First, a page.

Clean city centre (mostly)
I was pleased to see how well Croatians take care of the cleanliness of the city centre, at least when it comes to the more touristic areas. People generally have a lot of respect for trash bins and trash is regularly removed from the streets. Grass areas are also mostly well kept. The only times people seem to have a hard time locating the nearest trash bin is when they’re disposing of their chewing gums or cigarette stumps. The latter seems especially ironic given that there are more than enough cigarette bins on the streets, since Croatians are very passionate smokers. Everyone smokes on the streets, at the tram stops, even inside or outside the café. Many of the smokers are young people. This was and still continues to be one of my biggest culture shocks here. By now I’ve come to accept the fact that my clothes reek after a night at a bar but sometimes it really gets on my nerves how people can’t seem to live without their nicotine in this country.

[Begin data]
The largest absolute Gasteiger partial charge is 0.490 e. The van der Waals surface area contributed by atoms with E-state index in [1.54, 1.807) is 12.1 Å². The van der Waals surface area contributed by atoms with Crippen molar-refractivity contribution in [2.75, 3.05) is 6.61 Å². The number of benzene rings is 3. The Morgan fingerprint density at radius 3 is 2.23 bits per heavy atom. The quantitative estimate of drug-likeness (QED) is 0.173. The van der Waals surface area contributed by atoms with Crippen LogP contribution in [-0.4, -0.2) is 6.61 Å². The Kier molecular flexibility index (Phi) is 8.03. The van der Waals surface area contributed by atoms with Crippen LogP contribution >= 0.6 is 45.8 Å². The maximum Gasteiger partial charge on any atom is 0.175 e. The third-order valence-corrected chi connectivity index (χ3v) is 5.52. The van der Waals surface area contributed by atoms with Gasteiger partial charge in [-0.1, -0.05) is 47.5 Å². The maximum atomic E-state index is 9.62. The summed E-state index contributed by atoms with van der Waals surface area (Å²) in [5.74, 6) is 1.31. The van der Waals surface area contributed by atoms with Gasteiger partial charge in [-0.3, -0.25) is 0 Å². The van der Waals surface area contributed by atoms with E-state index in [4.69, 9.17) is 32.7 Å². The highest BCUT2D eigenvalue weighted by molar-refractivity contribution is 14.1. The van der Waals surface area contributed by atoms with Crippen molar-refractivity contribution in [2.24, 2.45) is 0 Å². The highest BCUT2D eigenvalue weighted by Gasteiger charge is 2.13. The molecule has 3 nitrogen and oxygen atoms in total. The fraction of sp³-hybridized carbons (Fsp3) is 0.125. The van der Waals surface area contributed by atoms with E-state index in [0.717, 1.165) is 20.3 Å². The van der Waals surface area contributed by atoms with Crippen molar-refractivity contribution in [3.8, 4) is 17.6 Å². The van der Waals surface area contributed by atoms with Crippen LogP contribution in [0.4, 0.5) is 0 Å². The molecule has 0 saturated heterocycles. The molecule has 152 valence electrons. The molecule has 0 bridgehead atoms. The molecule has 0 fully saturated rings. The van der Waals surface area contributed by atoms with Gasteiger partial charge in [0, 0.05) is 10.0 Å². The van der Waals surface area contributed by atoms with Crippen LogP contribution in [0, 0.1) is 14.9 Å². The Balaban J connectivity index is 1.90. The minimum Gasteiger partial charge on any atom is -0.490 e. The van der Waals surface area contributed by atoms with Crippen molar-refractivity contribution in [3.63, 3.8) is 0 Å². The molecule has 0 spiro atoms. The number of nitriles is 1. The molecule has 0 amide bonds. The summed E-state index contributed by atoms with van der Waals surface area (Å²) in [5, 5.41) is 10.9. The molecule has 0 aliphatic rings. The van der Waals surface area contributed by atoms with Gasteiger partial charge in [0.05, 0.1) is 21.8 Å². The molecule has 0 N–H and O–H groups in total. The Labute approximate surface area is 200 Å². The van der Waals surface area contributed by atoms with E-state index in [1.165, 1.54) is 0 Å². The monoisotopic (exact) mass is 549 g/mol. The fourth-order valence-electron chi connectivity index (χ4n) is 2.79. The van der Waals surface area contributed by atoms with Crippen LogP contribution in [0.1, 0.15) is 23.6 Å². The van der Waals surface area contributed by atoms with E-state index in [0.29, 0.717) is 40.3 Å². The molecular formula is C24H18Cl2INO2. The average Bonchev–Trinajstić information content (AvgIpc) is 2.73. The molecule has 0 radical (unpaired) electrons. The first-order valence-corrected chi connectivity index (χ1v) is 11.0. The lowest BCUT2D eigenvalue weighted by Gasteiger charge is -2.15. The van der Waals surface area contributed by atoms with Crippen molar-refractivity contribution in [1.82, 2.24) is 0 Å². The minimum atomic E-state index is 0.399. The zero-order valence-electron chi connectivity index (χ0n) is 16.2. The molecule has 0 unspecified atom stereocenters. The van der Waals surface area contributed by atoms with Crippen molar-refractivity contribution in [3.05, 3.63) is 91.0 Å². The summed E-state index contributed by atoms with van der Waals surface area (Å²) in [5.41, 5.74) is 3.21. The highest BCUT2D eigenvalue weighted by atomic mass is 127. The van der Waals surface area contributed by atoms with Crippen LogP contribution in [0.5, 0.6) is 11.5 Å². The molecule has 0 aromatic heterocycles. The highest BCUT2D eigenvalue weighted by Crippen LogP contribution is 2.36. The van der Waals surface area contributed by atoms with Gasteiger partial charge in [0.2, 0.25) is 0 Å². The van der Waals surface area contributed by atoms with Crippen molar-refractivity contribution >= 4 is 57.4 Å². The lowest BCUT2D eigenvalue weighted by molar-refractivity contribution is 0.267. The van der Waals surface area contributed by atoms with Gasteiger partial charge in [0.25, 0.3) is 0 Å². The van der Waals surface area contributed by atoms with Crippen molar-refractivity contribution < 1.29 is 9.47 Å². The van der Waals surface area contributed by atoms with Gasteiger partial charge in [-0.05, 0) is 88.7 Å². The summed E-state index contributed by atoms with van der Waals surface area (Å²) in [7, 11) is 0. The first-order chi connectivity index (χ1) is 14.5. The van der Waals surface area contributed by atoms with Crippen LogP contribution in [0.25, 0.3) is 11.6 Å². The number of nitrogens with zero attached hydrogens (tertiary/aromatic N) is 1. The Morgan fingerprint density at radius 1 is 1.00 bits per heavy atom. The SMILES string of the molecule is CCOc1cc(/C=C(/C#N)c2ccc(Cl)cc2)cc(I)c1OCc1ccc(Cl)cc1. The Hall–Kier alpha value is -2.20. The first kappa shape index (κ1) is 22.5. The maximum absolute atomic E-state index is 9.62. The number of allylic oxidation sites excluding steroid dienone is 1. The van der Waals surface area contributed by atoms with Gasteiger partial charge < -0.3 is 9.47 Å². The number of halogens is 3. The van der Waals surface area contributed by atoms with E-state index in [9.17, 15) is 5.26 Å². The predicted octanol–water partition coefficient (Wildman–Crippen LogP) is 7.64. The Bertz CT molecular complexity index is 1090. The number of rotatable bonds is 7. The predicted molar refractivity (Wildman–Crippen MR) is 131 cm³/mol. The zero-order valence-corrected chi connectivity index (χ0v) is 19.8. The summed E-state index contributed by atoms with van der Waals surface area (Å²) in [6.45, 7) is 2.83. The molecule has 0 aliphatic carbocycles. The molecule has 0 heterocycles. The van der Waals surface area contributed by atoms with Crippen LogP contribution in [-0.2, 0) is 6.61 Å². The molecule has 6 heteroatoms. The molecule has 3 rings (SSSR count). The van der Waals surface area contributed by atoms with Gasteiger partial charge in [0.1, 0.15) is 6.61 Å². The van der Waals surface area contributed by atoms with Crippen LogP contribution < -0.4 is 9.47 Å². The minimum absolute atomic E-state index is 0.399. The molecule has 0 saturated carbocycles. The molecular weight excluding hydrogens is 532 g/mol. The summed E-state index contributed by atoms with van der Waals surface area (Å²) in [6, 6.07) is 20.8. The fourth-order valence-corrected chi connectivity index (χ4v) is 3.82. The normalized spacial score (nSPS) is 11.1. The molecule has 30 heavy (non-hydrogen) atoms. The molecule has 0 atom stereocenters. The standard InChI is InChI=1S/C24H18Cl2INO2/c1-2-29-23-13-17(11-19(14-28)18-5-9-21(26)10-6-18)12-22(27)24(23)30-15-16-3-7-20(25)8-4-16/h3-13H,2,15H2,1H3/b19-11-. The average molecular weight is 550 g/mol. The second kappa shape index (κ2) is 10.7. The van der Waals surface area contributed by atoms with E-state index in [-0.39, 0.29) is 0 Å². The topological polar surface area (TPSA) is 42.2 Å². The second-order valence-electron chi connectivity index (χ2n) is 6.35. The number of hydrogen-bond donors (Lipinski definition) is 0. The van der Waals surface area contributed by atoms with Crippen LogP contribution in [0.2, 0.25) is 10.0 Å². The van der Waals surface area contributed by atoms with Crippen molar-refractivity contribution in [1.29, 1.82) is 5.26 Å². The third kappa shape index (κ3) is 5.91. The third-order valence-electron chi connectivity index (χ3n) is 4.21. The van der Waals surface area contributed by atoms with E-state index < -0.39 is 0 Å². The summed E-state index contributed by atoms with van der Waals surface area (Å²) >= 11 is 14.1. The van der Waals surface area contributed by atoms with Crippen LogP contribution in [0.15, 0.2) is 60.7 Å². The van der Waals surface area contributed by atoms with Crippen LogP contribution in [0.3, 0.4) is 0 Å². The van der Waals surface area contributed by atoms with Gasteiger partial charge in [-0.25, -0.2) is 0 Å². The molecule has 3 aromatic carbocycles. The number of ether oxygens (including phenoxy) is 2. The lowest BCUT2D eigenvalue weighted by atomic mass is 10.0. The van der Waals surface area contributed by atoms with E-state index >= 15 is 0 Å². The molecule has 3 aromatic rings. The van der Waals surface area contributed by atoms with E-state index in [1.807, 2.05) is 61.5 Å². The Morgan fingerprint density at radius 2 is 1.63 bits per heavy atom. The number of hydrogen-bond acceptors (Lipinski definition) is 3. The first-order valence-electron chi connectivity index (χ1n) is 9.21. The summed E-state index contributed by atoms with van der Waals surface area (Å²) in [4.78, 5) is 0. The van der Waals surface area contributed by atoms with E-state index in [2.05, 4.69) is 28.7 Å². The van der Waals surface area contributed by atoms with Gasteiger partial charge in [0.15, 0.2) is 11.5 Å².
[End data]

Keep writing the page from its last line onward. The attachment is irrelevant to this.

It took me a mere couple of days to figure out how to get around in the city! I am still very proud of myself because of that. The city transportation is well organised and so far I’ve travelled by bus, train and countless trams. And what’s best, it’s cheap, just like almost everything here. Zagreb also has Uber, but that one I haven’t tried yet. I live on the outskirts of the city so I try to use public daytime traffic whenever possible to avoid extra costs. On average, it takes me about 1h 15min to reach the city centre (or Ban Jelačić Square, as we understand it here). I can also be proud of the fact that so far, I haven’t gotten lost here. OK, maybe once when I got confused after walking home from the train station for the first time…
Food and drinks!